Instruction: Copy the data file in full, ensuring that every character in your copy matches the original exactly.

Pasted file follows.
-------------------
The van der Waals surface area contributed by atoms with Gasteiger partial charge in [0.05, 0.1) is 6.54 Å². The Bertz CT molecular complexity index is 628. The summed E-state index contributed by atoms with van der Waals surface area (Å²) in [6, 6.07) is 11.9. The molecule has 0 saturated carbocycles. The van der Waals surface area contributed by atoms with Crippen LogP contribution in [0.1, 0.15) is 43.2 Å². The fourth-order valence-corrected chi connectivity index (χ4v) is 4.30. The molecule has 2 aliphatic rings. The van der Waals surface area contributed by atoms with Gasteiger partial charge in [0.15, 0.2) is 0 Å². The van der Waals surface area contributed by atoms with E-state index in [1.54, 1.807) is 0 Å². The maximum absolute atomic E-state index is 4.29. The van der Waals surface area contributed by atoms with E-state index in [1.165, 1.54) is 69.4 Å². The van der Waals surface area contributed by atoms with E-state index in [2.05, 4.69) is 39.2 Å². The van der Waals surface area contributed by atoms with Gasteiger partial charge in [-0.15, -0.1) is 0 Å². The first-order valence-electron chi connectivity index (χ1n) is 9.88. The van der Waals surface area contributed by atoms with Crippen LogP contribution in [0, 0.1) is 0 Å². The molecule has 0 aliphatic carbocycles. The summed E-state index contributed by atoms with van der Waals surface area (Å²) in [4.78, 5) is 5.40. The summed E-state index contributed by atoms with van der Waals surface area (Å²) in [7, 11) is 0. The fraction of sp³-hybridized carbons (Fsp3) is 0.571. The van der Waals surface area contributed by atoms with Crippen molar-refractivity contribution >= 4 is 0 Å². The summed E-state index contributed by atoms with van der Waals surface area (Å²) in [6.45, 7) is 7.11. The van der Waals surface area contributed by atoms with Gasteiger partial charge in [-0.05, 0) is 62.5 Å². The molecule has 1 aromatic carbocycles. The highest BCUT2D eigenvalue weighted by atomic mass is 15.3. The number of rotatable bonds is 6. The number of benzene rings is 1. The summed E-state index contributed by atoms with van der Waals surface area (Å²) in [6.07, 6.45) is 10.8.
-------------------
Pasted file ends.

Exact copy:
The van der Waals surface area contributed by atoms with Gasteiger partial charge in [0.05, 0.1) is 6.54 Å². The Bertz CT molecular complexity index is 628. The summed E-state index contributed by atoms with van der Waals surface area (Å²) in [6, 6.07) is 11.9. The molecule has 0 saturated carbocycles. The van der Waals surface area contributed by atoms with Crippen LogP contribution in [0.1, 0.15) is 43.2 Å². The fourth-order valence-corrected chi connectivity index (χ4v) is 4.30. The molecule has 2 aliphatic rings. The van der Waals surface area contributed by atoms with Gasteiger partial charge in [0.15, 0.2) is 0 Å². The van der Waals surface area contributed by atoms with E-state index in [1.54, 1.807) is 0 Å². The maximum absolute atomic E-state index is 4.29. The van der Waals surface area contributed by atoms with E-state index in [1.165, 1.54) is 69.4 Å². The van der Waals surface area contributed by atoms with E-state index in [2.05, 4.69) is 39.2 Å². The van der Waals surface area contributed by atoms with Gasteiger partial charge in [-0.15, -0.1) is 0 Å². The first-order valence-electron chi connectivity index (χ1n) is 9.88. The van der Waals surface area contributed by atoms with Crippen LogP contribution in [0, 0.1) is 0 Å². The molecule has 0 aliphatic carbocycles. The summed E-state index contributed by atoms with van der Waals surface area (Å²) in [4.78, 5) is 5.40. The summed E-state index contributed by atoms with van der Waals surface area (Å²) in [7, 11) is 0. The fraction of sp³-hybridized carbons (Fsp3) is 0.571. The van der Waals surface area contributed by atoms with Crippen molar-refractivity contribution >= 4 is 0 Å². The summed E-state index contributed by atoms with van der Waals surface area (Å²) in [6.45, 7) is 7.11. The van der Waals surface area contributed by atoms with Gasteiger partial charge in [-0.05, 0) is 62.5 Å². The molecule has 1 aromatic carbocycles. The highest BCUT2D eigenvalue weighted by atomic mass is 15.3. The number of rotatable bonds is 6. The number of benzene rings is 1. The summed E-state index contributed by atoms with van der Waals surface area (Å²) in [6.07, 6.45) is 10.8.